The forecourt is consisted of a fountain in the middle and vaulted arcade around the perimeter.
The vaulted arcade is decorated by a series of domes.
Details of the wood work and metal ornament reveal the marvelous craftsmanship of the Ottoman Empire.
The Blue Mosque is one of the two mosques in Turkey that contains six minarets.
Our Middle East journey began from Istanbul on 29th of April, 2006.
Formerly known as Constantinople, the capital of the Roman, Byzantine and Ottoman Empire for over 1500 years, Istanbul is a city full of layers, where kingdoms came and go, and new buildings being built upon ruined ones. Occupying both sides of Bosporus Strait that separates Europe and Asia, Istanbul has always been a venue of cultural exchange between the east and west. The Sultanahmet area in Fatih District was the historical centre of Constantinople, where the emperors of the Roman Empire (330-395), Eastern Roman (Byzantine) Empire (395-1453) and the Ottoman Empire (1453-1923) chose to establish their splendid capital. Bounded three sides by water, the Historic Area of Istanbul is an UNESCO World Heritage site with a concentration of iconic cultural heritage that are precious to human civilization, including Hagia Sophia, Blue Mosque, Topkapi Palace, Grand Bazaar, Basilica Cistern, etc. Like many tourists, we specifically chose our hostel in Sultanahmet, just a stone throw away from the Blue Mosque. In Sultanahmet, we never needed to walk far to encounter the former glory of the empires.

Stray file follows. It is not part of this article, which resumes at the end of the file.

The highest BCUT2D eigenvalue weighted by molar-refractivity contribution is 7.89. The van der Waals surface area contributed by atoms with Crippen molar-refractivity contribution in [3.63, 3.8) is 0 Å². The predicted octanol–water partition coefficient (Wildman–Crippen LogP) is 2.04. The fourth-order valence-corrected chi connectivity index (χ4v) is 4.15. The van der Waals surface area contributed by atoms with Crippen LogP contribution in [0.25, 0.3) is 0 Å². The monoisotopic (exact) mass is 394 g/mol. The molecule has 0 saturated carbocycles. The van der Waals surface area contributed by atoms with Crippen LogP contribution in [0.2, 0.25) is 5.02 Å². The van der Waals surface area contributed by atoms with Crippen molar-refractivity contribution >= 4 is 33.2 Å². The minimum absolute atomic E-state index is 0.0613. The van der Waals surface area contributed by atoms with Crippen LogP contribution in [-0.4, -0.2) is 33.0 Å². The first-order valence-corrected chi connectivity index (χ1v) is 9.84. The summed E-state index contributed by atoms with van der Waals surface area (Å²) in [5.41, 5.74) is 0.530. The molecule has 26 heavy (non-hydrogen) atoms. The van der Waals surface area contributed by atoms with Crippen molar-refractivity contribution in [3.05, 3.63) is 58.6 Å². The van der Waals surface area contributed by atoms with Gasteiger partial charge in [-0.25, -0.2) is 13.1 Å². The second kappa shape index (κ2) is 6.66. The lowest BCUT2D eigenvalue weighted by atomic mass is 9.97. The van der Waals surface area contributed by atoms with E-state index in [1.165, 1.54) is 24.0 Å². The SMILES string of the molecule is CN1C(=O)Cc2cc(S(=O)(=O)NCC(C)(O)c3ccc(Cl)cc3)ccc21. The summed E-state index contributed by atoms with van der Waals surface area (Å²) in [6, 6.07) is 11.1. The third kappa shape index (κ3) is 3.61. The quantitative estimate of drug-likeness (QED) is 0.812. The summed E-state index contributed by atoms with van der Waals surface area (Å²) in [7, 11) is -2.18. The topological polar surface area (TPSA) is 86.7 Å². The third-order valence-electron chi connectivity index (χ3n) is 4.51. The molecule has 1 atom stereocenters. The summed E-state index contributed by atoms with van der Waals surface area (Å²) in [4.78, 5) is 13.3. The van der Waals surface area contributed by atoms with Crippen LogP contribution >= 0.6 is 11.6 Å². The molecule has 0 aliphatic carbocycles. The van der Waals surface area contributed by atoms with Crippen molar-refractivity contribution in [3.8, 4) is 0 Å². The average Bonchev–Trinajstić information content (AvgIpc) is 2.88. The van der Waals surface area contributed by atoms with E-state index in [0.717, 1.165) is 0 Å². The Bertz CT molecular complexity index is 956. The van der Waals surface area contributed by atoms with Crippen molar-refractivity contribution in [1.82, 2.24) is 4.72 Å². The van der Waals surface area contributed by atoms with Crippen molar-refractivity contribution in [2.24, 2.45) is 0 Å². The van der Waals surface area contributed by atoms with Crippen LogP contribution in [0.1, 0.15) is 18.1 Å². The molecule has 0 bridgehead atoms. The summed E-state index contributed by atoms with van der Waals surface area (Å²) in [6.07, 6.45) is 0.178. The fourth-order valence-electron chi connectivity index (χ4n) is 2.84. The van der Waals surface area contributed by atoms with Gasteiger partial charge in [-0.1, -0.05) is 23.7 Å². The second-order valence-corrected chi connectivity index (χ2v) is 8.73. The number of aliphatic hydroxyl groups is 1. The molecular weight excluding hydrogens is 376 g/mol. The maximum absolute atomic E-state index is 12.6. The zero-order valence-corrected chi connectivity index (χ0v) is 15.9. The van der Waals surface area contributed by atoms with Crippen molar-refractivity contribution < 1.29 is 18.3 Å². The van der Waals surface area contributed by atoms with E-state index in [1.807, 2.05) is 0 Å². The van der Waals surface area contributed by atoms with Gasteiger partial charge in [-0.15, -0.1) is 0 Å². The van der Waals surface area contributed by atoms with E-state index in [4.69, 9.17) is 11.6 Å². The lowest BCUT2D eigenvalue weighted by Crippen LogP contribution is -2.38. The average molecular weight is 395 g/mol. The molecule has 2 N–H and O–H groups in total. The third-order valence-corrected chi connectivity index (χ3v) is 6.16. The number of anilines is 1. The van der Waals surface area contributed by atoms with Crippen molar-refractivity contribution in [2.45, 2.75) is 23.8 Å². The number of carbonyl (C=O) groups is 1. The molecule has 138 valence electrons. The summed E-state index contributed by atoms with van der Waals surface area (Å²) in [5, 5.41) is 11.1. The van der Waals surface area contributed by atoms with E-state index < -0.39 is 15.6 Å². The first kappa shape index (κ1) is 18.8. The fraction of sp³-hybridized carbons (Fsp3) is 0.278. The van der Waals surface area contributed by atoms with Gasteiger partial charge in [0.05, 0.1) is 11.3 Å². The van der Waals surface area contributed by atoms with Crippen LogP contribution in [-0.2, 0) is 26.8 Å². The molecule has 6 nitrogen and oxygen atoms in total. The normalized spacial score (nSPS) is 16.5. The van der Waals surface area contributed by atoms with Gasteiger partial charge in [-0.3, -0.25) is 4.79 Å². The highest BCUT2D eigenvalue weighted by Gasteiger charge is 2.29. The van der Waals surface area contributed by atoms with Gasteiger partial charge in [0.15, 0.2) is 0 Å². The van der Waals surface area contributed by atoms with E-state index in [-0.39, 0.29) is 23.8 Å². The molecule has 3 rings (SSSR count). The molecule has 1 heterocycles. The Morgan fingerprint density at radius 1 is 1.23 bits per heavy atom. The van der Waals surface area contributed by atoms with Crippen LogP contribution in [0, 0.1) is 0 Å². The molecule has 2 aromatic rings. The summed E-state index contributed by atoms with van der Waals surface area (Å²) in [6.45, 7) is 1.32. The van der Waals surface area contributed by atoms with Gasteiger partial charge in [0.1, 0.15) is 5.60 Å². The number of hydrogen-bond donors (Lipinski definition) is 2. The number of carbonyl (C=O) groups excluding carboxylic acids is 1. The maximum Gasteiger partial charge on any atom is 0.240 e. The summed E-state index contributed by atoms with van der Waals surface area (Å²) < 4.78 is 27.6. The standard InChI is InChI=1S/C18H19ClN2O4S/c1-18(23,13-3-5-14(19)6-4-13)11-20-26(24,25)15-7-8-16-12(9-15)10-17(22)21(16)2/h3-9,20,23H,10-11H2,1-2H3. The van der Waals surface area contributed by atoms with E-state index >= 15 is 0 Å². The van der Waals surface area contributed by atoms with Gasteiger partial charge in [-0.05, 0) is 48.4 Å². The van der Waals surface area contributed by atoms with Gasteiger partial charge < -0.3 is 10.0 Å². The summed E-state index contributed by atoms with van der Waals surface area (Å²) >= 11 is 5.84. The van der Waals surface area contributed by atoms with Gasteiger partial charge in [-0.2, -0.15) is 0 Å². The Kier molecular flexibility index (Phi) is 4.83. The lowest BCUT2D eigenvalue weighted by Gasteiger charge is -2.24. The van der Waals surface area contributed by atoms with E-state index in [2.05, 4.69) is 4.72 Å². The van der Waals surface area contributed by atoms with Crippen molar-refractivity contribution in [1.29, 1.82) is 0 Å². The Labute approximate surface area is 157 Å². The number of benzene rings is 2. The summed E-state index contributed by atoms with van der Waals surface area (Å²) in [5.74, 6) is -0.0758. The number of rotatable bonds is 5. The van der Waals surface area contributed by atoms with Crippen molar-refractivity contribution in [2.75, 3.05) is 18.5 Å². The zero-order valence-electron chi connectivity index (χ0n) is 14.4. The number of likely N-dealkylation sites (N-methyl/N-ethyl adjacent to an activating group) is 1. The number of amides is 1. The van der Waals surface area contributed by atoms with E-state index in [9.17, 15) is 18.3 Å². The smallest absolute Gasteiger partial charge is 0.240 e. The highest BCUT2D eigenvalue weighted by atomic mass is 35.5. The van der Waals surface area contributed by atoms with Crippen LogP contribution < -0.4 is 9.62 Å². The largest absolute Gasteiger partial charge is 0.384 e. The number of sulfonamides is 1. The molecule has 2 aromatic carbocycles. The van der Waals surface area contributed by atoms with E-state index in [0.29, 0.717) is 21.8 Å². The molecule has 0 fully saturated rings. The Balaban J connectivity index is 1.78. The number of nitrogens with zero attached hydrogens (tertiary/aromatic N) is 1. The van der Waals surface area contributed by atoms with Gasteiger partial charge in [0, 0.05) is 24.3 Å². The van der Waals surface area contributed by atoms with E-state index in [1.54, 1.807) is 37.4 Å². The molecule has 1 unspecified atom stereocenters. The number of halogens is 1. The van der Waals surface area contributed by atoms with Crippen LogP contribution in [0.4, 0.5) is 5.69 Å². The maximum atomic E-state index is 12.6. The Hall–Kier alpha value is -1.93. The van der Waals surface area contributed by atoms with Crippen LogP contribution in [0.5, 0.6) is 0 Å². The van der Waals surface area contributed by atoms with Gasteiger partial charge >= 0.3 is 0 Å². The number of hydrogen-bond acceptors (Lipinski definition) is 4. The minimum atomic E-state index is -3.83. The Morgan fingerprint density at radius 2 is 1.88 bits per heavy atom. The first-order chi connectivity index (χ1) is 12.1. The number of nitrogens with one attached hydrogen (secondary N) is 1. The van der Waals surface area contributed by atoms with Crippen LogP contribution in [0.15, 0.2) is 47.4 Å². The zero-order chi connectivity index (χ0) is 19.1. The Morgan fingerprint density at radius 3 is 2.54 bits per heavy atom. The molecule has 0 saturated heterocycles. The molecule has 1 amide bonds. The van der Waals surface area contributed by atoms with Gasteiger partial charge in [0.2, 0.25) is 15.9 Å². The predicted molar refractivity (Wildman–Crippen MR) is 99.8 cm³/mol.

Legends has it that in 667 BC, the Greeks came to the intersection of Golden Horn, Bosphorus Strait and Marmara Sea and found the city of Byzantium at the peninsula where the current Sultanahmet area is situated.
Because of its strategic location at the sole access point of the Black Sea, Byzantium was soon developed into a trading city. After Emperor Constantine of the Roman Empire moved the capital from Rome to Byzantium in the 4th century, Byzantium became Constantinople, and its glorious time as Europe’s largest and wealthiest city officially kicked off.
Defensive walls had been erected to protect Constantinople since Constantine’s time. Walls were also constructed along the waterfront to protect the city from sea attacks. After the partitioning of the Roman Empire, Constantinople remained as the capital of Eastern Roman Empire (Byzantine Empire).